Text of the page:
[start of dialogue]

Rosalind: How is the pilot program coming along?

Jimmy: We’ll be ready to launch it in another month, but I have some serious reservations.

Rosalind: Like what?

Jimmy: We haven’t worked out all of the bugs yet and we might come up against some resistance from the community.

Rosalind: Isn’t that the nature of a pilot program? When you’re paving the way, you’re always going to have skeptics and dissenters.

Jimmy: You’re right, of course, but there’s a lot at stake. I just hope this trial run will win over some of those skeptics. It would be a shame to scrap this program after we’ve put in so much work.

Rosalind: After the program is launched, you’ll have six months to prove its worth, right?

Jimmy: Yeah, that’s right.

Rosalind: That’s plenty of time for the dissenters to see the light.

Jimmy: From your lips to God’s ears!

[end of dialogue]

Our scriptwriter has certainly proved her worth here on ESL Podcast. That’s the wonderful Dr. Lucy Tse.

From Los Angeles, California, I’m Jeff McQuillan. Thank you for listening. Come back and listen to us again here on ESL Podcast.

English as a Second Language Podcast is written and produced by Dr. Lucy Tse, hosted by Dr. Jeff McQuillan, copyright 2012 by the Center for Educational Development.

Glossary
pilot – something that is done as a test or trial, to determine whether it can succeed on a larger scale (with more people or resources); a trial run

* If the pilot program is successful, every store will have similar programs soon.

to launch – to start something new; to implement something for the first time

* If everything goes as planned, we’ll launch the new exchange program in the fall of 2013.

reservation – doubt; hesitation; concern about doing something; a question about whether something will work

* Despite their initial reservations, the new restaurant was highly successful.

to work out all of the bugs – to fix the problems, especially in a software program

* The programmers are trying to work out all of the bugs, but it seems like whenever they fix one thing, they create three more problems.

to come up against – to confront; to face; to be opposed by someone or something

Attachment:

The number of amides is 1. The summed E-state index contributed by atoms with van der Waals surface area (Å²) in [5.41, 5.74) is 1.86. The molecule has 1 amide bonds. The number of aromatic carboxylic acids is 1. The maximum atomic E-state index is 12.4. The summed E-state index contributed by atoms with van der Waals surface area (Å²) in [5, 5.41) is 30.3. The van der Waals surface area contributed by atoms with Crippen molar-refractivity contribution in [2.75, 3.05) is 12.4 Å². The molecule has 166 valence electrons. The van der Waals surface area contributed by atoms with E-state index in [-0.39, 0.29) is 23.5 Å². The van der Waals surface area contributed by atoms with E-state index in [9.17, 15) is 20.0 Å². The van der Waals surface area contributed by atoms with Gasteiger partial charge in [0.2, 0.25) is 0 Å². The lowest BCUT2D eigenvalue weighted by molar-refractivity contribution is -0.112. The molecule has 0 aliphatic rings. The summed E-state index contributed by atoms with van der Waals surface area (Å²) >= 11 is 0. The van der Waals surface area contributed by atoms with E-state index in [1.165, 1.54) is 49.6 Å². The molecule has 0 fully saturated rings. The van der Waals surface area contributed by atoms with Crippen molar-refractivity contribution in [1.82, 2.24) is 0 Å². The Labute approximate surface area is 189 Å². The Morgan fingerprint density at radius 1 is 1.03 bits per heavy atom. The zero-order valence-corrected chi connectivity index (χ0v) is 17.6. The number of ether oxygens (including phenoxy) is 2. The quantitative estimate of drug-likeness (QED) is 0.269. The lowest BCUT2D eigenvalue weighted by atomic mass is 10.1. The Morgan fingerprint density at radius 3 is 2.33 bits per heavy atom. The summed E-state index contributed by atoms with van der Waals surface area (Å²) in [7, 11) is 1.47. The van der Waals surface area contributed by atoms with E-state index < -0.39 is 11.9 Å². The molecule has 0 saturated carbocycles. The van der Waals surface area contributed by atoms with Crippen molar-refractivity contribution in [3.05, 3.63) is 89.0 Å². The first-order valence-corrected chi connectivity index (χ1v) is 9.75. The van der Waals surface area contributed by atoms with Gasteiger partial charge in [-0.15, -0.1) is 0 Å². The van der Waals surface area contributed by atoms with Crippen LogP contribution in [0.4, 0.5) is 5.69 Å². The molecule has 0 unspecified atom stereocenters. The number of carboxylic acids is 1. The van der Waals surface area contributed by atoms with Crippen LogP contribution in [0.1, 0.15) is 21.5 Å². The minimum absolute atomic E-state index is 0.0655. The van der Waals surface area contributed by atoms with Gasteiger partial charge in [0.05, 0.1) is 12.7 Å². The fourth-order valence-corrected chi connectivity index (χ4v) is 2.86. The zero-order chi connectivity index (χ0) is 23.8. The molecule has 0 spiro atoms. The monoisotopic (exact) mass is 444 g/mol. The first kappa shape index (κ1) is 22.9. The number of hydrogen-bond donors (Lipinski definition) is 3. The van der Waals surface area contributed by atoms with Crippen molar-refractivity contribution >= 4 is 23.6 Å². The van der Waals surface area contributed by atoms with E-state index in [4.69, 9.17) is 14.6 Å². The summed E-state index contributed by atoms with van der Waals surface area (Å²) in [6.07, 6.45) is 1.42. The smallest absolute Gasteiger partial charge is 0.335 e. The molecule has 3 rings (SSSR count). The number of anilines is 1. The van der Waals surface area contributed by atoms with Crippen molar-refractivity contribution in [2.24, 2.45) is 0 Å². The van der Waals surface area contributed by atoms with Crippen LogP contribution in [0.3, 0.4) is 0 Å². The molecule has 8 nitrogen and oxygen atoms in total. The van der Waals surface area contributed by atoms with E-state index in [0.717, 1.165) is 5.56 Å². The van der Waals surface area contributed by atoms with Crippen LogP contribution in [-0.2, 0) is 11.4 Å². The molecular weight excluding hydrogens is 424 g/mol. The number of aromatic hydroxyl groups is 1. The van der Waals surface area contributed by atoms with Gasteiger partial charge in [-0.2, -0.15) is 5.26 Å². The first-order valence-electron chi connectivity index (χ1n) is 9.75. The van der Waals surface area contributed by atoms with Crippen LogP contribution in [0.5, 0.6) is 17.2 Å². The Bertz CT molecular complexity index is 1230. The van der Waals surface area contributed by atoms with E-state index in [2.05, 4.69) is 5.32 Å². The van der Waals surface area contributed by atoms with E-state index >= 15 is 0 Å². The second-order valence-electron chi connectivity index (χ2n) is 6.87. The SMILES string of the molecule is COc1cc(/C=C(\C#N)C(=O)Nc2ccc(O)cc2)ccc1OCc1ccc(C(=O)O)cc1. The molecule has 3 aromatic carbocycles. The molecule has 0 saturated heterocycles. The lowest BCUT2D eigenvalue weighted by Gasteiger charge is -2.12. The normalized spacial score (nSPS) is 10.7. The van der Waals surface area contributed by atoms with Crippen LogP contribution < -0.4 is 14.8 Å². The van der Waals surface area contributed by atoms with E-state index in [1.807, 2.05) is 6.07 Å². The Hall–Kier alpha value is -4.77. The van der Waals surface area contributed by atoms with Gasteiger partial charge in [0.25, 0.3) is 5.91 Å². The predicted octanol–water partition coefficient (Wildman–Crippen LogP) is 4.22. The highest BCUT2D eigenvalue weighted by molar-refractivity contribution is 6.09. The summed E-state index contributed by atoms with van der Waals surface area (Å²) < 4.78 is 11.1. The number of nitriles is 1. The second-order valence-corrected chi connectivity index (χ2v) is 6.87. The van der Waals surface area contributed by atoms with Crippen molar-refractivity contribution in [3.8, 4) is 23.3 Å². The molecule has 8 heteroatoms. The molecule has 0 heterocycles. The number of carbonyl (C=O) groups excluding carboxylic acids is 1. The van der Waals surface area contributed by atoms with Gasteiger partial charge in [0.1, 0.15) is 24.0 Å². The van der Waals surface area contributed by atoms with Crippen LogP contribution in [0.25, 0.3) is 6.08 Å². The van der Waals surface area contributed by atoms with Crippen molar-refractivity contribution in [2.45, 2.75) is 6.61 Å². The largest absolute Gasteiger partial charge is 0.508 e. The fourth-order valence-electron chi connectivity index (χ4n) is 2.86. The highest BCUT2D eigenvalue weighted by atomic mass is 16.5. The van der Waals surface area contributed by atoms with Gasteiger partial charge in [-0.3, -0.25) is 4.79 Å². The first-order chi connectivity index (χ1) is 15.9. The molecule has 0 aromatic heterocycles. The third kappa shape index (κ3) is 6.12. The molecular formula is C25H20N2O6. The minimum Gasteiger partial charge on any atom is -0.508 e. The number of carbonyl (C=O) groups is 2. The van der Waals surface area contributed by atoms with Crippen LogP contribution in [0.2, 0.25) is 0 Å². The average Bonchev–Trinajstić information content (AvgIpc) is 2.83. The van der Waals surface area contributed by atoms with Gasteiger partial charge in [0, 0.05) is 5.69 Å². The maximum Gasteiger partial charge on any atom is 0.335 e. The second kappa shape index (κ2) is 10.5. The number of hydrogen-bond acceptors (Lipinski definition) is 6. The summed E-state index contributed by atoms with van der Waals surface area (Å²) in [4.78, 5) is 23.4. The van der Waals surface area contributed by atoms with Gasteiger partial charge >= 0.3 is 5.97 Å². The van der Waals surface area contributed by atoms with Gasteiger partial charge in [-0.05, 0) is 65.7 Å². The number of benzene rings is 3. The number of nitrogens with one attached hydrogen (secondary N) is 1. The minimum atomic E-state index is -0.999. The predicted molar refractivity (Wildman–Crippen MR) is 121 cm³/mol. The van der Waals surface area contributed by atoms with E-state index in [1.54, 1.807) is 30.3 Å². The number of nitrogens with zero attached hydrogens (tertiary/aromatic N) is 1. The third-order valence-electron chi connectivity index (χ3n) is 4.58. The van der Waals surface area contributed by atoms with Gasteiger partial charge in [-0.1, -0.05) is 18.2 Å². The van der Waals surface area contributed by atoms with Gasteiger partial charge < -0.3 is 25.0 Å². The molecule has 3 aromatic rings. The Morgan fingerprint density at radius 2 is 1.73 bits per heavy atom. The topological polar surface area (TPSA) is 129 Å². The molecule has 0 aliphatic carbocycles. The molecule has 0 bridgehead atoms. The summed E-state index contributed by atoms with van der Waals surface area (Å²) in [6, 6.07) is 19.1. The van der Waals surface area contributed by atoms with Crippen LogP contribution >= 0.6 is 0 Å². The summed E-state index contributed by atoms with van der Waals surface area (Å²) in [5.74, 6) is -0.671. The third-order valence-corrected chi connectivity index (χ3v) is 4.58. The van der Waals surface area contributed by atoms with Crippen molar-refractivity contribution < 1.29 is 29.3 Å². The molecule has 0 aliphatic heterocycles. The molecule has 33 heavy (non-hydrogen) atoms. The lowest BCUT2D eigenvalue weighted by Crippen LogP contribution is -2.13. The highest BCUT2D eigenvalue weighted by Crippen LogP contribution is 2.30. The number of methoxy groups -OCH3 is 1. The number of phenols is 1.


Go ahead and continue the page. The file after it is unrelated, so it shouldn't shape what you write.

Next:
* Wendy has a lot of great ideas for opening new businesses, but she always comes up against a lack of funding.

resistance – opposition; a lack of interest in doing something; an intention to stop something from happening or at least delay it

* I never would have imagined there would be so much resistance to a program that wants to give food to the homeless.

nature – the way something is; an innate characteristic or feature* Human beings will do almost anything to protect those we love. It’s our nature.

to pave the way – to do something for the first time with the expectation that other people will do the same thing in the future, but that it will be easier for them because they will be able to follow one’s example

* The first female astronaut paved the way for thousands of female scientists.

skeptic – someone who questions or doubts whether something will work; someone who does not believe in another person’s ideas or support another person’s proposal

* This ad says that there’s a new pill that will help you burn five pounds of fat in just one day, but I’m a skeptic.

dissenter – someone who has a different opinion; someone who disagrees

* All the supporters said “yes” and all the dissenters said “no.”

at stake – at risk; in question; in jeopardy; potentially affected in an important way by something

* Our life savings are at stake! If this business fails, we’ll lose everything.

trial run – an attempt to do something to find out how well it works before trying to do it in other places or with other people; a pilot program

* This first filming is just a trial run to test the lighting.

to win over – to persuade; to change someone’s opinion so that he or she becomes a supporter; to make someone like and support something

* His good manners won over his girlfriend’s father.

it would be a shame – a phrase used to say that it would be disappointing and sad if something happened

* It would be a shame if it rained after you’ve spent so much time planning an outdoor party.

to scrap – to decide not to continue to do or have something; to throw something away; to stop supporting or promoting an idea or proposal